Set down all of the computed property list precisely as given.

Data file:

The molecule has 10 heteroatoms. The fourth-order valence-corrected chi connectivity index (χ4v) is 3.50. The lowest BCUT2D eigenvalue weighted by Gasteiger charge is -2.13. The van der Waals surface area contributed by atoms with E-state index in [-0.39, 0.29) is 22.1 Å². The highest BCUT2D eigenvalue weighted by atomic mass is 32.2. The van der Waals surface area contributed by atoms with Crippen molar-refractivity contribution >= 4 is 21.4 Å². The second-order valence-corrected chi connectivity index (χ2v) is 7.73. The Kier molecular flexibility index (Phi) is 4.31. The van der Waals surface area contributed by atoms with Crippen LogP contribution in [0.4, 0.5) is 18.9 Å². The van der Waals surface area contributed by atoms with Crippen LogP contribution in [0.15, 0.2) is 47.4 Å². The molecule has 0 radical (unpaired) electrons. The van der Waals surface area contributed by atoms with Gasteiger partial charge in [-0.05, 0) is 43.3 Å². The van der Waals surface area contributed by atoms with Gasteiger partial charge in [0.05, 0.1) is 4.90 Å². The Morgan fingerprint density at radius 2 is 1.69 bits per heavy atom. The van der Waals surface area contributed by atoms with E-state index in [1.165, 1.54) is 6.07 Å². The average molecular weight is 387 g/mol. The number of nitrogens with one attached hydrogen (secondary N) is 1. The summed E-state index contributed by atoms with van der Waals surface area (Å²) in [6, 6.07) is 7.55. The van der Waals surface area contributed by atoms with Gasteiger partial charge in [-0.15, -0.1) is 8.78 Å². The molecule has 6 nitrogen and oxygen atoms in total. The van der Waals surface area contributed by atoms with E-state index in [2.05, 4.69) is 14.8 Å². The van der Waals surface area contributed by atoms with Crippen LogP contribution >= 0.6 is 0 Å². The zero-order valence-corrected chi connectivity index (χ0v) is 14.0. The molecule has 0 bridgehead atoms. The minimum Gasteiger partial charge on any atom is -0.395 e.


The molecule has 10 heteroatoms. The fourth-order valence-corrected chi connectivity index (χ4v) is 3.50. The lowest BCUT2D eigenvalue weighted by Gasteiger charge is -2.13. The van der Waals surface area contributed by atoms with E-state index in [-0.39, 0.29) is 22.1 Å². The highest BCUT2D eigenvalue weighted by atomic mass is 32.2. The van der Waals surface area contributed by atoms with Crippen molar-refractivity contribution >= 4 is 21.4 Å². The second-order valence-corrected chi connectivity index (χ2v) is 7.73. The Kier molecular flexibility index (Phi) is 4.31. The van der Waals surface area contributed by atoms with Crippen LogP contribution in [0.4, 0.5) is 18.9 Å². The van der Waals surface area contributed by atoms with Crippen LogP contribution in [0.15, 0.2) is 47.4 Å². The molecule has 0 radical (unpaired) electrons. The van der Waals surface area contributed by atoms with Gasteiger partial charge in [-0.05, 0) is 43.3 Å². The van der Waals surface area contributed by atoms with Gasteiger partial charge in [0.05, 0.1) is 4.90 Å². The Morgan fingerprint density at radius 2 is 1.69 bits per heavy atom. The van der Waals surface area contributed by atoms with E-state index in [1.165, 1.54) is 6.07 Å². The average molecular weight is 387 g/mol. The number of nitrogens with one attached hydrogen (secondary N) is 1. The summed E-state index contributed by atoms with van der Waals surface area (Å²) in [6, 6.07) is 7.55. The van der Waals surface area contributed by atoms with Gasteiger partial charge in [-0.15, -0.1) is 8.78 Å². The molecule has 6 nitrogen and oxygen atoms in total. The van der Waals surface area contributed by atoms with E-state index in [2.05, 4.69) is 14.8 Å². The van der Waals surface area contributed by atoms with Crippen LogP contribution >= 0.6 is 0 Å². The zero-order valence-corrected chi connectivity index (χ0v) is 14.0. The molecule has 0 bridgehead atoms. The minimum Gasteiger partial charge on any atom is -0.395 e.